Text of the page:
cinemabon
08-28-2006, 06:14 PM
In the past, I have been a supporter of Stone regarding some of his films such as JFK (got the discussion going on this site!), Born on the Fourth of July, Platoon, and others. I did not like the idea of commercializing this subject so soon. I can't say how glad I am that it has commercially failed. Opening in third place and by week two slipping into seventh. The wounds of that day are too fresh, and will be for many years to come. I believe the public would just as soon lay this memory to rest for a while. Let some future generation raised on Grand Theft Auto and immune to violence create a realistic version for their generation to ogle. I'd just as soon forget the whole thing and move on. We've become so focused on terror, we've lost the joy of living, our joie de vie.

tabuno
08-29-2006, 12:00 AM
cinemabon In the past, I have been a supporter of Stone regarding some of his films such as JFK (got the discussion going on this site!), Born on the Fourth of July, Platoon, and others. I did not like the idea of commercializing this subject so soon. I can't say how glad I am that it has commercially failed. Opening in third place and by week two slipping into seventh. The wounds of that day are too fresh, and will be for many years to come. I believe the public would just as soon lay this memory to rest for a while. Let some future generation raised on Grand Theft Auto and immune to violence create a realistic version for their generation to ogle. I'd just as soon forget the whole thing and move on. We've become so focused on terror, we've lost the joy of living, our joie de vie.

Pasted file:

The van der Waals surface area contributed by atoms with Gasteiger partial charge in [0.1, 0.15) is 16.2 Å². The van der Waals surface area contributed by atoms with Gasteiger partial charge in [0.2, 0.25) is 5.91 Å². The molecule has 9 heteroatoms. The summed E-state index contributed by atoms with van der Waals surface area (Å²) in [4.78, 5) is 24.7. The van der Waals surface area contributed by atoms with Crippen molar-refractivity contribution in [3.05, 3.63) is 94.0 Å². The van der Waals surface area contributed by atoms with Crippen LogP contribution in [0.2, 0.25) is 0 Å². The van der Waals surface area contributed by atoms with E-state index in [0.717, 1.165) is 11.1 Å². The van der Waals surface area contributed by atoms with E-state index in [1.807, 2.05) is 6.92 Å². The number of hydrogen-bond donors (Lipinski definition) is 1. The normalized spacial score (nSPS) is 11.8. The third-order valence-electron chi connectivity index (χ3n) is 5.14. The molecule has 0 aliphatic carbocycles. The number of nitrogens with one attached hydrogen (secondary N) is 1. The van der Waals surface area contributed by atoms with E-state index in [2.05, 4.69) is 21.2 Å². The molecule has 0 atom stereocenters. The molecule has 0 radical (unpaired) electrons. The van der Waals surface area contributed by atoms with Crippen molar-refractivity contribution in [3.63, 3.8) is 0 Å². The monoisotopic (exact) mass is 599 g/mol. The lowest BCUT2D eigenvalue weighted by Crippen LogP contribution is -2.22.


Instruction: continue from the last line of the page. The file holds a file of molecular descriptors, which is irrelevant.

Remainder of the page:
America is in the middle of a war where thousands have died in part as a result of 9/11. It's time after five years that America begin to regain its sense of heroism and pride in what plain Americans were able to accomplish to avoid another disaster instead of hiding behind our post traumatic stress disorder. United 93 is a fantastic, noble, and carefully crafted depiction of the positive courage of man against man in the face of death. We need to honor both the people who gave their lives and to remind ourselves that they did not die in vain.

oscar jubis
08-29-2006, 01:05 AM
Originally posted by cinemabon
I can't say how glad I am that it has commercially failed. Opening in third place and by week two slipping into seventh.